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Paradigm Imperative, structured
Designed by Corrado Böhm
First appeared 1964
Typing discipline untyped

P′′ is a primitive computer programming language created by Corrado Böhm[1][2] in 1964 to describe a family of Turing machines.


(hereinafter written P′′) is formally defined as a set of words on the four-instruction alphabet , as follows:


  1. and are words in P′′.
  2. If and are words in P′′, then is a word in P′′.
  3. If is a word in P′′, then is a word in P′′.
  4. Only words derivable from the previous three rules are words in P′′.


  • is the tape-alphabet of a Turing machine with left-infinite tape, being the blank symbol, equivalent to .
  • All instructions in P′′ are permutations of the set of all possible tape configurations; that is, all possible configurations of both the contents of the tape and the position of the tape-head.
  • is a predicate saying that the current symbol is not . It is not an instruction and is not used in programs, but is instead used to help define the language.
  • means move the tape-head rightward one cell (if possible).
  • means replace the current symbol with , and then move the tape-head leftward one cell.
  • means the function composition . In other words, the instruction is performed before .
  • means iterate in a while loop, with the condition .

Relation to other programming languages[edit]

  • P′′ was the first "GOTO-less" imperative structured programming language to be proven Turing-complete[1][2]
  • The brainfuck language (apart from its I/O commands) is a minor informal variation of P′′. Böhm gives explicit P′′ programs for each of a set of basic functions sufficient to compute any computable function, using only , and the four words where is the th iterate of , These are the equivalents of the six respective brainfuck commands [, ], +, -, <, >. Note that since , incrementing the current symbol times will wrap around so that the result is to "decrement" the symbol in the current cell by one ().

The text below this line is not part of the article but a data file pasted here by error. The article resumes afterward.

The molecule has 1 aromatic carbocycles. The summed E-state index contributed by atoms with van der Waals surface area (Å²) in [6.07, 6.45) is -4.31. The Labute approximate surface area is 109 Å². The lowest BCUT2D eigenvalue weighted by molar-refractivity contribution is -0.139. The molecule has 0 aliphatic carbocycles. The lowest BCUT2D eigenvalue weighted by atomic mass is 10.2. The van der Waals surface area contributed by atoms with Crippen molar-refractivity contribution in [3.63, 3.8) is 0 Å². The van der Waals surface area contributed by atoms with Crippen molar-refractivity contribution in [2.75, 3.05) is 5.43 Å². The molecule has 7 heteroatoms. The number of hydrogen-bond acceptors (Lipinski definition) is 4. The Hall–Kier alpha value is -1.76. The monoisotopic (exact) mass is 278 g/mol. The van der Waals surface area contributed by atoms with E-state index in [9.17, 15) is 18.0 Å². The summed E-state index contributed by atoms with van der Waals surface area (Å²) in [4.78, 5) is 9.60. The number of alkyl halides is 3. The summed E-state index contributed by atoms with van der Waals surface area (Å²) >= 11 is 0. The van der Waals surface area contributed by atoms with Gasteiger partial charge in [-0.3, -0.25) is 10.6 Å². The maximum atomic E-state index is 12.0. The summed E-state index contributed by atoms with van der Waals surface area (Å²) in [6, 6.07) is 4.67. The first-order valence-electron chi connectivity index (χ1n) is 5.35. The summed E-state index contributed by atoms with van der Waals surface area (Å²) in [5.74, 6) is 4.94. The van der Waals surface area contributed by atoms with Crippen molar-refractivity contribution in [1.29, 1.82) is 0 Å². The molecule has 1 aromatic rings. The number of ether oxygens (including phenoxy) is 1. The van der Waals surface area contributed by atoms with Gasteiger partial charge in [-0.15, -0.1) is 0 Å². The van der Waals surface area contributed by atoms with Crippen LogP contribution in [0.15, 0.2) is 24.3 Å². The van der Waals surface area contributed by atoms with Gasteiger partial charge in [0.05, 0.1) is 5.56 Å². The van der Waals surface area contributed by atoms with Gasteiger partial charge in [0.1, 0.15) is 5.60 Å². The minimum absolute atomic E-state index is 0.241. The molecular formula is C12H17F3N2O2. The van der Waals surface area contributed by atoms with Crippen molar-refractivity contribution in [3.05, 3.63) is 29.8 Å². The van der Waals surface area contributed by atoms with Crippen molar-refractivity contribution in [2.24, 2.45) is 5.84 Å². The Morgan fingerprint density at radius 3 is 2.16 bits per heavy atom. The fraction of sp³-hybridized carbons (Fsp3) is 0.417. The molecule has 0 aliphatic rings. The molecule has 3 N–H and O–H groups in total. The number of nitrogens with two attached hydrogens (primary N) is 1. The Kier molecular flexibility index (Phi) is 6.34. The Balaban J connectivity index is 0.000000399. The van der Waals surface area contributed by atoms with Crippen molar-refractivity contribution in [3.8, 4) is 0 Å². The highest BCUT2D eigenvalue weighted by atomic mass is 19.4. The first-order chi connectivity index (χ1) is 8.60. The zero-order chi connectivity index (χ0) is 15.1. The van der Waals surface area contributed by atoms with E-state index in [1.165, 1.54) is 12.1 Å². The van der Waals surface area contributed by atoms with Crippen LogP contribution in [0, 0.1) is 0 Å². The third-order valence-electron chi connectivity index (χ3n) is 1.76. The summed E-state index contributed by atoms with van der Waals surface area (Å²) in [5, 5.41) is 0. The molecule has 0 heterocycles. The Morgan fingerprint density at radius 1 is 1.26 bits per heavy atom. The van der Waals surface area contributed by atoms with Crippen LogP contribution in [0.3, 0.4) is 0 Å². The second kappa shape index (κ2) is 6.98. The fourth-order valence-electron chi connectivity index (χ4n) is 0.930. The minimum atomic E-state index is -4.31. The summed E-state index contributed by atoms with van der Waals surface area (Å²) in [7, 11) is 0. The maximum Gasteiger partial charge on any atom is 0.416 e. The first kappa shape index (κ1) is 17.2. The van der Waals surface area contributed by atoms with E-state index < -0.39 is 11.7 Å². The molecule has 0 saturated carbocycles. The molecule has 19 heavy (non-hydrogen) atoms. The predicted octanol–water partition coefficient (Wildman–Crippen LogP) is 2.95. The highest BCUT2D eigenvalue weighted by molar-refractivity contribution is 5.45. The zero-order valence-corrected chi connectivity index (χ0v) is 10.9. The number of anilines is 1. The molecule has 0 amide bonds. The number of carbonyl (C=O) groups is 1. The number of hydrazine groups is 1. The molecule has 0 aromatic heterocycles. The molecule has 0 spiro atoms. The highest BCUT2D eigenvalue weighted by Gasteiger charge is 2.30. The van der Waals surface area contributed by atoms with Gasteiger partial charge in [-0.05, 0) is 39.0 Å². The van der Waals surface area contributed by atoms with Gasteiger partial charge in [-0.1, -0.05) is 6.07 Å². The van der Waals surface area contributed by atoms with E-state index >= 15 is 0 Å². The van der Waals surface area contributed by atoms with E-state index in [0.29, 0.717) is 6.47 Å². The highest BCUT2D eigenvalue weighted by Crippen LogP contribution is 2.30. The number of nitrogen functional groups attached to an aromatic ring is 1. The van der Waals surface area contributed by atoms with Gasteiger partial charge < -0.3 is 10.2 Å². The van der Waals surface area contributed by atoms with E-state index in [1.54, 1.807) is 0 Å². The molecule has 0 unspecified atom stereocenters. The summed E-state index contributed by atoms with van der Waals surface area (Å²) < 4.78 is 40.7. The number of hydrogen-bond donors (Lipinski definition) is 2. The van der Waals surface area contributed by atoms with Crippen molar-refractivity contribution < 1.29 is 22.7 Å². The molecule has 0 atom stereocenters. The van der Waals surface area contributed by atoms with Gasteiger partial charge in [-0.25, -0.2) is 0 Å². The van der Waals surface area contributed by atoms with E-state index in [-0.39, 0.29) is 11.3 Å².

Example program[edit]

Böhm[1] gives the following program to compute the predecessor (x-1) of an integer x > 0:

which translates directly to the equivalent brainfuck program:


The program expects an integer to be represented in bijective base-k notation, with encoding the digits respectively, and to have before and after the digit-string. (E.g., in bijective base-2, the number eight would be encoded as , because 8 in bijective base-2 is 112.) At the beginning and end of the computation, the tape-head is on the preceding the digit-string.


  1. ^ a b c Böhm, C.: "On a family of Turing machines and the related programming language", ICC Bull. 3, 185-194, July 1964.
  2. ^ a b Böhm, C. and Jacopini, G.: "Flow diagrams, Turing machines and languages with only two formation rules", CACM 9(5), 1966. (Note: This is the most-cited paper on the structured program theorem.)